Should Discretionary Clauses be built into Workplace Laws?

Michael Zeytoonian Business, Employment Law, Workplace Disputes

Sometimes, when you cast out a big net, you catch a lot of fish that you weren’t intending to catch. When fishing, a fisherman has the option of sifting through his catch to check what is there, keep what he wants and throw the rest back in the water. With a minor interruption of their activities, the unwanted fish can usually resume what they were doing.

Unfortunately the workplace laws and those who are designated to enforce the laws don’t typically have that discretion. In some instances, it would be more productive if some discretionary flexibility was written into some of the laws or understood to be a part of the process of how the laws are enforced.

I represent both employers and employees in workplace-related disputes, working with both sides to resolve their disputes without litigating. In 2016, I’ve worked on three cases in which the strict enforcement of the wage and hour laws actually did the employees a disservice and hurt the small business employers. The “wide net” that the laws give enforcement agencies also pulls in many businesses who are clearly not the types of employers who abuse the system or hurt employees.

Most of these employers take good care of their employees. These are companies that go the extra mile for those who work for them, whose policies and practices usually offer far more benefits and greater protections than the laws provide. They are proactive. You look at how long their people have stayed with them and you see 20 years, 30 years, etc. You see their model workplaces, appreciated employees whose companies provide what they need in a healthy workplace environment. These employers are flexible enough to accommodate the day to day life needs of their employees. No one is complaining. People are in fact more productive and often work harder for their company. There is mutual respect and loyalty.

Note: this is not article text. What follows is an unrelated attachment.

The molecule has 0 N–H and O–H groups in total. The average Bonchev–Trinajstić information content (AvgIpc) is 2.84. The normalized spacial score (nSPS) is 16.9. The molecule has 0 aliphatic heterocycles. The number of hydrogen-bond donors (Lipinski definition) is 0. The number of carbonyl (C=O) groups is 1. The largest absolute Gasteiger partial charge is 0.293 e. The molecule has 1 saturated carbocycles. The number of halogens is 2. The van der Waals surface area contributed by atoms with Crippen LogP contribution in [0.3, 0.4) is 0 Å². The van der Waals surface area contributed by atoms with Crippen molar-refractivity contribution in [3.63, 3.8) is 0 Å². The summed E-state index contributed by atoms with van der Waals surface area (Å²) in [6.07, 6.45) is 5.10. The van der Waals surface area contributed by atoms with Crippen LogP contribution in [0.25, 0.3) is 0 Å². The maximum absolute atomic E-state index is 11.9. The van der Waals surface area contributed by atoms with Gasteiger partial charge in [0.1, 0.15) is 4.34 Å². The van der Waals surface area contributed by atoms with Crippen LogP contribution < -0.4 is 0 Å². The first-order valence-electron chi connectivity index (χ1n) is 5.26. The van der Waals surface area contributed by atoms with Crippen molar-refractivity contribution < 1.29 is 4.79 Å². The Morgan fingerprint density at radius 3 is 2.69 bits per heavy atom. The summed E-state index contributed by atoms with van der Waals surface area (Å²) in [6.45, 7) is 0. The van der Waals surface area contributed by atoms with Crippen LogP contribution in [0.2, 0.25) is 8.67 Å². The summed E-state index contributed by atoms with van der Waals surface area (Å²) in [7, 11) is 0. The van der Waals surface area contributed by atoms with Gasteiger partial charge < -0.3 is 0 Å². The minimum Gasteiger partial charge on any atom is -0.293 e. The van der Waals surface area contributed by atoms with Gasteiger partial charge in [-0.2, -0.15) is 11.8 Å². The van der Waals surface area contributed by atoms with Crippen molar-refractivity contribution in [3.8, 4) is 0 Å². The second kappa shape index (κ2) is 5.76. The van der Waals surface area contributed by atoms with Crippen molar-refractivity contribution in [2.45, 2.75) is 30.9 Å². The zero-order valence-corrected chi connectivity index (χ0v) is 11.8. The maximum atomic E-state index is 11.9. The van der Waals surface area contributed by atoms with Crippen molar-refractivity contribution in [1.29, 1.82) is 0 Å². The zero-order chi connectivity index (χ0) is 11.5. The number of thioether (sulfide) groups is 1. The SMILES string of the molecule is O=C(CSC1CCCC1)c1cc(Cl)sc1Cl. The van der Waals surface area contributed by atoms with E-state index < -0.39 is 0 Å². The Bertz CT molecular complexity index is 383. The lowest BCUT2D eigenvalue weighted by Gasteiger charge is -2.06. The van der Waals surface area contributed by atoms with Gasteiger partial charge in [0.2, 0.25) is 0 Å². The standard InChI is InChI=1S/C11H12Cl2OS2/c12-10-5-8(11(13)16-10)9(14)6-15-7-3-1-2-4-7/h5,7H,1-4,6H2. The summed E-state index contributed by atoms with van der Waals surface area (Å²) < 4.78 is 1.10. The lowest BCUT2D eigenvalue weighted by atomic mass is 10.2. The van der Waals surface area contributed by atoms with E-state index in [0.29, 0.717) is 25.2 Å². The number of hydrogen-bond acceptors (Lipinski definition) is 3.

But even these types of companies sometimes find themselves getting caught in legal technicalities. A zealous agency hauls them in, sometimes because they were targeting a certain industry. Sometimes, this law net catches those who are doing things right, while at the same time missing the real wrongdoers and abusers that don’t take care of their employees and have figured out how to work around the law, often by just laying off employees.

In these situations, when early in the investigation of the company it becomes very evident that the employer is one of the good guys, it would be helpful to have some discretion written into the enforcement. When it’s clear that a company is doing things right, is well intentioned and working to be in compliance with a myriad of laws and regulations, there needs to be an escape clause, a pass given or some discretion worked into the enforcement provisions. When the agency knows that this is not the kind of employer that the law was designed to target – a company that is not the problem, but already is part of the solution – the means to recognize the goodness of the company should be available.

A provision that allows the agency to point out the technical violation, make a suggestion or two about how to productively address it so that it doesn’t happen again, is what is needed in these cases. This would give good business owners and well-intentioned law enforcement agencies and staffs the opportunity to mutually acknowledge the technical problem, understand the good purpose of the law and affirm that this particular company is not an intended target. They can resolve the matter by shaking hands, encouraging each other to keep up the good work and close the file with no further action needed. There is no need and no purpose being served by blemishing the otherwise perfect records of companies like these and having them walk away from the legal encounter with the feeling that “no good deed goes unpunished.”

Rather, a worthwhile mutual goal here would be for law enforcement agencies to recognize their allies out in the workplace, for employers and employees to know that the agency has got their backs and is going after those businesses that that create unfair advantages for themselves by unfairly cutting corners. Building some discretion into the laws would help prevent the letter of the law from undermining or obstructing its spirit and purpose. Discretionary provisions would provide the flexibility needed for good resolutions with these kinds of employers. These solutions would also result in employers, employees and law enforcement agencies respecting each other’s goals, acknowledging each other’s shared interests, and working in collaboration and trust to meet them.